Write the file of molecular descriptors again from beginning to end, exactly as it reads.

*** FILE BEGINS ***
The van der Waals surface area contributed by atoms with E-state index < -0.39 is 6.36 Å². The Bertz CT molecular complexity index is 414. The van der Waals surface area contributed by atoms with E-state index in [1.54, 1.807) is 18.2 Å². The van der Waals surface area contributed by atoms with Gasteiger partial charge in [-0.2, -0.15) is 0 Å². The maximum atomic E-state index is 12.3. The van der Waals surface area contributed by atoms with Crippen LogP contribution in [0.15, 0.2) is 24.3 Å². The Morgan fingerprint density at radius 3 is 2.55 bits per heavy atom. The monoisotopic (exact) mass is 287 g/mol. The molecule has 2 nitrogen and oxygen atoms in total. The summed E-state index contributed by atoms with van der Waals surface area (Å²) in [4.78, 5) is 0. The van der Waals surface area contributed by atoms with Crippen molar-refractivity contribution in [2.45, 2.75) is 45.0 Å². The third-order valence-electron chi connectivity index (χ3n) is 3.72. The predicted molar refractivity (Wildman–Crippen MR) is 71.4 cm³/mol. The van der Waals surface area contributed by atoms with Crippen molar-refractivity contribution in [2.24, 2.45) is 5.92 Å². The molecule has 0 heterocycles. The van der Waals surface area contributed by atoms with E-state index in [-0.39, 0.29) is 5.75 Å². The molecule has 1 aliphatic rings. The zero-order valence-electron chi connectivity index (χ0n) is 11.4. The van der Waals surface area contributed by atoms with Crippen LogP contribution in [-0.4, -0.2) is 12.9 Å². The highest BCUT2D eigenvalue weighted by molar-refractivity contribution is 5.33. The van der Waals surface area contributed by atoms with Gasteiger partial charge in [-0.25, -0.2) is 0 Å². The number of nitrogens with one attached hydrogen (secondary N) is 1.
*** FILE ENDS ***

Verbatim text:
The van der Waals surface area contributed by atoms with E-state index < -0.39 is 6.36 Å². The Bertz CT molecular complexity index is 414. The van der Waals surface area contributed by atoms with E-state index in [1.54, 1.807) is 18.2 Å². The van der Waals surface area contributed by atoms with Gasteiger partial charge in [-0.2, -0.15) is 0 Å². The maximum atomic E-state index is 12.3. The van der Waals surface area contributed by atoms with Crippen LogP contribution in [0.15, 0.2) is 24.3 Å². The Morgan fingerprint density at radius 3 is 2.55 bits per heavy atom. The monoisotopic (exact) mass is 287 g/mol. The molecule has 2 nitrogen and oxygen atoms in total. The summed E-state index contributed by atoms with van der Waals surface area (Å²) in [4.78, 5) is 0. The van der Waals surface area contributed by atoms with Crippen molar-refractivity contribution in [2.45, 2.75) is 45.0 Å². The third-order valence-electron chi connectivity index (χ3n) is 3.72. The predicted molar refractivity (Wildman–Crippen MR) is 71.4 cm³/mol. The van der Waals surface area contributed by atoms with Crippen molar-refractivity contribution in [2.24, 2.45) is 5.92 Å². The molecule has 0 heterocycles. The van der Waals surface area contributed by atoms with E-state index in [-0.39, 0.29) is 5.75 Å². The molecule has 1 aliphatic rings. The zero-order valence-electron chi connectivity index (χ0n) is 11.4. The van der Waals surface area contributed by atoms with Crippen LogP contribution in [-0.4, -0.2) is 12.9 Å². The highest BCUT2D eigenvalue weighted by molar-refractivity contribution is 5.33. The van der Waals surface area contributed by atoms with Gasteiger partial charge in [-0.25, -0.2) is 0 Å². The number of nitrogens with one attached hydrogen (secondary N) is 1.